LFR is a Better LFD

A few days after my friend ran me through some of the MoP heroics, he asked what I thought about them. To be honest, I did not think about them much at all. They are much easier than Cataclysm heroics, of course, which should be a reason to like them as much as I did the Wrath heroics; I am solidly in the “random pug content should be easy” category. At the same time… something felt off about them. It was not until I queued for LFR that I realized what it was.

LFR is everything that LFD strives to be. It is the final evolution of the LFD process, if you will.

Like many people, I was annoyed to find out that Blizzard backslid on reputation gains with MoP, removing the two-expansion precedent of running heroics with tabards. On one level, their argument makes sense: daily quest hubs are one guaranteed way to get people back out into the world. And while Blizzard has a long way to go with their stubborn “strangers are competition” design – Guild Wars 2 fixed it so thoroughly that anything less feels archaic – the daily quests became a quasi-guild event for my group for at least two weeks.

But there is a longer con going on here, and Blizzard is being a bit more clever than I thought. Put simply: Blizzard is intentionally marginalizing heroic dungeon content. The decreased difficulty is irrelevant compared to the fact that there isn’t really ever a reason to run heroics anymore. When tabards gave reputation, you always had a reason to run X number of dungeons far beyond the possibility of upgrades. When (BoP) Chaos Orbs only dropped from bosses, crafters had a reason to run dungeons. When Valor was only easily capped from heroics, you had a reason to run them every day (or at least 7x/week). None of those things are true or relevant anymore.

Raid Finder as a solution to the endgame problem is goddamn genius. The biggest problem with the raid scene in WoW was with how low participation has been; no matter how awesome raids like Ulduar are, it gets hard to justify the expense when less than 25% of your players see the first boss. Solution: LFR. No matter how much they bribe tanks to queue for heroics, I do not think I have seen a DPS queue less than 40 minutes long. Solution: LFR. Seriously, I had an 8 minute DPS queue for LFR the other day to possibly get gear 20 ilevels higher than heroics. Random jerks that you can’t kick harshing your vibes in heroics? Solution: LFR. People Need-whoring your drops? Solution: LFR. If there was ever a clearer indication that LFR is in and LFD is out, it would be how LFR has the new looting system and LFD is stuck with “mage won the healer trinket.” Once they start letting you win off-spec gear in LFR, there won’t be a reason to do anything else.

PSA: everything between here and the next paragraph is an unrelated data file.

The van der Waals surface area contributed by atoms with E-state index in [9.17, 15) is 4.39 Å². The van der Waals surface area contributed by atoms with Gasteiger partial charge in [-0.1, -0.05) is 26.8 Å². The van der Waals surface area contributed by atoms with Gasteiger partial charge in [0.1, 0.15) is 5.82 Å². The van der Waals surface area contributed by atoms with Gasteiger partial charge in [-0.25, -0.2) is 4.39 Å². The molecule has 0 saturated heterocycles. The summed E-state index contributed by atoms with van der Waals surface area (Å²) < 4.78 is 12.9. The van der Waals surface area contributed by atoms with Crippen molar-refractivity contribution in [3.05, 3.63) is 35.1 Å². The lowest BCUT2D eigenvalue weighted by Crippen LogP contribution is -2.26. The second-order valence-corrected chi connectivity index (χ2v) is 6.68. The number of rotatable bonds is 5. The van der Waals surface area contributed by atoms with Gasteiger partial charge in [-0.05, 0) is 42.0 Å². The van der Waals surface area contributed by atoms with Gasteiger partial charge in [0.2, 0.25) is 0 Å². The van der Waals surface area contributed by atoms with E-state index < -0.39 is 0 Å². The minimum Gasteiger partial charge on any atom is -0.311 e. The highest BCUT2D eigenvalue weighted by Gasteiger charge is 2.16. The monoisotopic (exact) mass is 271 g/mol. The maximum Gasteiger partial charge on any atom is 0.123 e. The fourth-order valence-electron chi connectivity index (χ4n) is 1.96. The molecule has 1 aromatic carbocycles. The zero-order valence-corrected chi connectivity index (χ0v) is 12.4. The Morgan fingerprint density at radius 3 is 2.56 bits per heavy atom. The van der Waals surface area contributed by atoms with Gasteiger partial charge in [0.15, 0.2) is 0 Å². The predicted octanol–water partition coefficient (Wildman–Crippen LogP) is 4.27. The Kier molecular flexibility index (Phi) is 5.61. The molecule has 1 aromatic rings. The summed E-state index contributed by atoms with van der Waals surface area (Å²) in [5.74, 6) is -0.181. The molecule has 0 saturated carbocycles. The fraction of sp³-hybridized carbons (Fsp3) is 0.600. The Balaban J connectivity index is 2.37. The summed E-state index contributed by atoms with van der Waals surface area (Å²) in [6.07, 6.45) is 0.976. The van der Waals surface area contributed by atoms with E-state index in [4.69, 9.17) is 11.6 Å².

Oh, and how many new 5-mans are coming out in 5.2? Exactly.

So if you are wondering what I think about the Raid Finder system, I think it is fantastic. LFR is not perfect by any means, but it is probably the biggest improvement in WoW’s endgame structure since LFD. It provides practice for the “real” raids; it provides complexity in a somewhat more forgiving environment; it provides something more substantial than endless heroic runs; there are/will be enough of them to take up a good chunk of your playtime if you wish it; better loot with less grinding; and, finally, LFR offers an elegant solution to DPS over-representation.

I sometimes question the decisions they make over in Blizzard HQ, but whoever designed the integration of LFR into the game proper deserves a raise.

Raid Finder: Day One

I used the Raid Finder for the very first time on Monday night. It was an… instructive experience.

Dogpile.

Dogpile.

One thing that I learned about myself is the fact that I felt compelled to seek out raid videos/strategies even for LFR difficulty. It is not (just) about insulating myself from group embarrassment, it is about mitigating that awful feeling of not knowing what I am doing. I hate that feeling. At first I believed the feeling to be unique to multiplayer games, as I certainly do not hit up GameFAQs or Wikis the moment I get to a boss fight in a single-player game. Indeed, wouldn’t that be cheating? Or, at least, cheating myself from the actual game.

But you know what? I hate that feeling even in single-player games. If I am dying to a boss repeatedly and have no idea why, or there does not seem to be any clues as to different strategies I could try, I most certainly hit up Wikis. I enjoy logic puzzles as much as (or more than) the next guy, but I must feel certain that logic is applicable to the situation. With videogames, that is not always a given: quests that you cannot turn in because you didn’t trip a programming “flag” by walking down a certain alleyway or whatever. There was a Borderlands 2 quest that I simply looked up on Youtube because I’ll be damned if I walk across every inch of a cell-shaded junkyard for an “X” mark after already spending 10 minutes looking it over. Playing “Where’s Waldo” can be entertaining, but not when you have to hold the book sideways and upside down before Waldo spawns… assuming you are even looking at the right page.

I digress.

Hey, it could happen to anyone!

Hey, it could happen to anyone!

Things got off to a nice start in LFR when the dog fight consisted of just tanking all three dogs in a cleave pile the entire time. The second boss seemed to have an inordinate amount of health, but he too dropped without doing much of note. I died twice to some insidious trash on the way to the troll boss; those bombs are simply stupid in a 25m setting, as I found it difficult to even see them among all the clashing colors and spell effects. Final boss dropped pretty quickly as well, although I almost died a few times towards the end once people stopped coming into the spirit world with me.